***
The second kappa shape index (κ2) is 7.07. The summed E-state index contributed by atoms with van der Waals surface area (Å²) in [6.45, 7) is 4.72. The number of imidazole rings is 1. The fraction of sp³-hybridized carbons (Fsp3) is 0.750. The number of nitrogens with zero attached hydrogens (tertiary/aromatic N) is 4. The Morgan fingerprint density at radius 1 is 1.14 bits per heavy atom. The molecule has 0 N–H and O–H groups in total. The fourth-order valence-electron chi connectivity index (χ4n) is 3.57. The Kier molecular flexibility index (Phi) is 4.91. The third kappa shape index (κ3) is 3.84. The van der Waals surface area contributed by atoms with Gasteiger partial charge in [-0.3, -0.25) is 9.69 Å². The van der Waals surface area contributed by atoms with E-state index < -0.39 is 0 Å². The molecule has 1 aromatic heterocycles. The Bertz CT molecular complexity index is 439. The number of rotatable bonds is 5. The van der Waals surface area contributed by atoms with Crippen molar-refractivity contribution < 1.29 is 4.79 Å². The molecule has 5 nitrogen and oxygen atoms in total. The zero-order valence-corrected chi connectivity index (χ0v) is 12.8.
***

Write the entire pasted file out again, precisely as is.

The second kappa shape index (κ2) is 7.07. The summed E-state index contributed by atoms with van der Waals surface area (Å²) in [6.45, 7) is 4.72. The number of imidazole rings is 1. The fraction of sp³-hybridized carbons (Fsp3) is 0.750. The number of nitrogens with zero attached hydrogens (tertiary/aromatic N) is 4. The Morgan fingerprint density at radius 1 is 1.14 bits per heavy atom. The molecule has 0 N–H and O–H groups in total. The fourth-order valence-electron chi connectivity index (χ4n) is 3.57. The Kier molecular flexibility index (Phi) is 4.91. The third kappa shape index (κ3) is 3.84. The van der Waals surface area contributed by atoms with Gasteiger partial charge in [-0.3, -0.25) is 9.69 Å². The van der Waals surface area contributed by atoms with E-state index < -0.39 is 0 Å². The molecule has 1 aromatic heterocycles. The Bertz CT molecular complexity index is 439. The number of rotatable bonds is 5. The van der Waals surface area contributed by atoms with Crippen molar-refractivity contribution < 1.29 is 4.79 Å². The molecule has 5 nitrogen and oxygen atoms in total. The zero-order valence-corrected chi connectivity index (χ0v) is 12.8.